The Olympic figure skating royalty duo of Tara Lipinski and Johnny Weir have become prominent television personalities whose credits include the Kentucky Derby, the Super Bowl and now for the second year in a row, The National Dog Show Presented by Purina.
The NBC analysts have become fashion experts and pop culture experts with a unique style that has wide-ranging appeal, so the dog show is right in their wheelhouse.
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A member of the U.S. Figure Skating Hall of Fame, Lipinski came to national prominence at the age of 14 when she was the youngest person to win the U.S. and World Championship and became the youngest individual gold medalist in Winter Olympic history capturing the gold medal in Nagano at the age of 15. During his distinguished 16-year career, Weir placed fifth at the 2006 Torino Winter Olympics and sixth at the Vancouver Winter Games in 2010. He won three consecutive U.S. National Championship titles (2004-2006) and was the bronze medalist at the World Championships in 2008.
Avid dog lovers and media darlings, here they are in select media postings talking about one of their favorite subjects:
Q: What makes your dog the light of your life?
Johnny: There’s nothing like owning a dog – they always love you no matter if you’re good or bad. I have a Japanese Chin named Tema. He is my little prince and always there wagging his tail when I get home. He brings so much joy to my life, and I’m so thankful for his companionship. He would have made a great figure skater. He does what I call a "Chin spin," which is when he curls up into a little ball. Almost like he’s chasing his tail, but he just constantly spins. When he hears his treat bag open, he starts spinning. It’s perfect for me as an ice skater to have a spinning dog.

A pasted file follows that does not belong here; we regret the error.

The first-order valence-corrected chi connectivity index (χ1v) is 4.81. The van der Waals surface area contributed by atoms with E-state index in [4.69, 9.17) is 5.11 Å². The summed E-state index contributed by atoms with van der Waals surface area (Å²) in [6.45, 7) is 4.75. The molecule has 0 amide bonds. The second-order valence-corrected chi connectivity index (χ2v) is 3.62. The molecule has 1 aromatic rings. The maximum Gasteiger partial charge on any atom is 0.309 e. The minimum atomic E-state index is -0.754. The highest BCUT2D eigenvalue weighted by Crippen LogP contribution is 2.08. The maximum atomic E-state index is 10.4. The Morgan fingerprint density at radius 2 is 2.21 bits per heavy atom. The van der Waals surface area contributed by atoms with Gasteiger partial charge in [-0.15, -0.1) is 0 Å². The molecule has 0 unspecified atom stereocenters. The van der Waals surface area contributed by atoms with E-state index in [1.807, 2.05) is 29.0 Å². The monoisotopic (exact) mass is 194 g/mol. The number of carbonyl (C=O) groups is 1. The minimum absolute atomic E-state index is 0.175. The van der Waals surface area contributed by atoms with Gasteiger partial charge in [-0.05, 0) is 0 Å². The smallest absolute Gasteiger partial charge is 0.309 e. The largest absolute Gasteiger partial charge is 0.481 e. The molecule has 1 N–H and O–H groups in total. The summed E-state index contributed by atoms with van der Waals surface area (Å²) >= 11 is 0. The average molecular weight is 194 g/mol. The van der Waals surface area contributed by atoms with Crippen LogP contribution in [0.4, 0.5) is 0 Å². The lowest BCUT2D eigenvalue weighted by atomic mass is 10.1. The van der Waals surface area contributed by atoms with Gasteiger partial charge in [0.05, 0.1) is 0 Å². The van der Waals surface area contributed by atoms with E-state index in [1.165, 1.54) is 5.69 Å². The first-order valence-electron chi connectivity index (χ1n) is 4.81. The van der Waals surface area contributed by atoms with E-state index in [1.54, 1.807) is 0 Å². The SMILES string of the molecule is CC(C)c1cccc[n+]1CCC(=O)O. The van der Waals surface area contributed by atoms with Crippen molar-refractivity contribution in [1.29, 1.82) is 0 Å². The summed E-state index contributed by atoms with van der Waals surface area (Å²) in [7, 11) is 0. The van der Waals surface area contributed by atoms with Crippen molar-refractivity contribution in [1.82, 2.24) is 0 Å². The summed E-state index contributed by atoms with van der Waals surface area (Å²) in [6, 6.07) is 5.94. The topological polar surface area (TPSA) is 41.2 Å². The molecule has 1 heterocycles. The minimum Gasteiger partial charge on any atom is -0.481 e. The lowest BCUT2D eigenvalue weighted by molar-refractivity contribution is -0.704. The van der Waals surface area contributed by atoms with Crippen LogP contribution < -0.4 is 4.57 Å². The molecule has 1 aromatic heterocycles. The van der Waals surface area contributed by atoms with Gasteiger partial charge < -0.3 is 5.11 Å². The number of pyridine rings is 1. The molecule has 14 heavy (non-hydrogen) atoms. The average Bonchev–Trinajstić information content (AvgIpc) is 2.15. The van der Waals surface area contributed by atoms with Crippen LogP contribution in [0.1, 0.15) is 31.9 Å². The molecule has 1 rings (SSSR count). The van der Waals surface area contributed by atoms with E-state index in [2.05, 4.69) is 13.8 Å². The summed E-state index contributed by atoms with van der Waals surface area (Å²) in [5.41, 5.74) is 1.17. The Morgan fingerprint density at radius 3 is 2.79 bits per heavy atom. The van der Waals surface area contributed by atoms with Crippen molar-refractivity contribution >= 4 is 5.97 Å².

Tara: My dog’s name is Dublin. He’s a hugger. Seriously. I know in some ways it’s a bad habit, but Dublin just loves to wrap his paws around people and snuggle them face-to-face.
Q: Since you get to go backstage at The National Dog Show, you really have a bird’s eye view of things most people don’t get to see. What is special in the backstage area?
Johnny: Well, I enjoy seeing what kind of shade (competitive banter) the handlers throw at each other. I know there is a competition for the shortest ankle-length skirt among the female handlers and maybe a couple of the male handlers as well. I’m looking forward to seeing what drama unfolds between Shih Tzus and Greyhounds and Maltese and Japanese Chins. I am fascinated by how much The National Dog Show is like the movie, Best in Show.
Q: So why is your dog your best friend?
Tara: When I come back from traveling or just have had a DAY, Dublin’s there to give me the most unconditional love. I could just look at that puppy face forever.